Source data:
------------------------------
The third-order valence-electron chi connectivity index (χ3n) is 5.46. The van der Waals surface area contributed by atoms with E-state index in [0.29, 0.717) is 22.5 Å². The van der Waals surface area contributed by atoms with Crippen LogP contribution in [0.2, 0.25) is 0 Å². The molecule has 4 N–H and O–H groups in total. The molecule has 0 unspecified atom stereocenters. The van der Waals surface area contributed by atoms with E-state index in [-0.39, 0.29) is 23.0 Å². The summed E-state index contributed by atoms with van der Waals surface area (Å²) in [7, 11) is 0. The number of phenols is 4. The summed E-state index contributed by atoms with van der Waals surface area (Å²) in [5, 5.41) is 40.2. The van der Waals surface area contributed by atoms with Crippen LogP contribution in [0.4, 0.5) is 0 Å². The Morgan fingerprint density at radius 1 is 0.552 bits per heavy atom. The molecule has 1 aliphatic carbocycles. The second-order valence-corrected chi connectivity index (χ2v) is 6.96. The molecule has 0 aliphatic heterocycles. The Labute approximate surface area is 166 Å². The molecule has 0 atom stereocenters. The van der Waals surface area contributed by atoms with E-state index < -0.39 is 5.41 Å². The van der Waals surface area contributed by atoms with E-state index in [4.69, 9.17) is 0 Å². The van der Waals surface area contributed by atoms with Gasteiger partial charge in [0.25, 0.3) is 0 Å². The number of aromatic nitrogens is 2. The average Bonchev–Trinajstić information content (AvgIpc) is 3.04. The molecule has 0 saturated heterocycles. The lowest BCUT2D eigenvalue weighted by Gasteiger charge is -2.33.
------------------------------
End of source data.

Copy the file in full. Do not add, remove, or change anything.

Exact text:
The third-order valence-electron chi connectivity index (χ3n) is 5.46. The van der Waals surface area contributed by atoms with E-state index in [0.29, 0.717) is 22.5 Å². The van der Waals surface area contributed by atoms with Crippen LogP contribution in [0.2, 0.25) is 0 Å². The molecule has 4 N–H and O–H groups in total. The molecule has 0 unspecified atom stereocenters. The van der Waals surface area contributed by atoms with E-state index in [-0.39, 0.29) is 23.0 Å². The summed E-state index contributed by atoms with van der Waals surface area (Å²) in [7, 11) is 0. The number of phenols is 4. The summed E-state index contributed by atoms with van der Waals surface area (Å²) in [5, 5.41) is 40.2. The van der Waals surface area contributed by atoms with Crippen LogP contribution in [0.4, 0.5) is 0 Å². The Morgan fingerprint density at radius 1 is 0.552 bits per heavy atom. The molecule has 1 aliphatic carbocycles. The second-order valence-corrected chi connectivity index (χ2v) is 6.96. The molecule has 0 aliphatic heterocycles. The Labute approximate surface area is 166 Å². The molecule has 0 atom stereocenters. The van der Waals surface area contributed by atoms with E-state index < -0.39 is 5.41 Å². The van der Waals surface area contributed by atoms with E-state index in [4.69, 9.17) is 0 Å². The van der Waals surface area contributed by atoms with Gasteiger partial charge in [0.25, 0.3) is 0 Å². The number of aromatic nitrogens is 2. The average Bonchev–Trinajstić information content (AvgIpc) is 3.04. The molecule has 0 saturated heterocycles. The lowest BCUT2D eigenvalue weighted by Gasteiger charge is -2.33.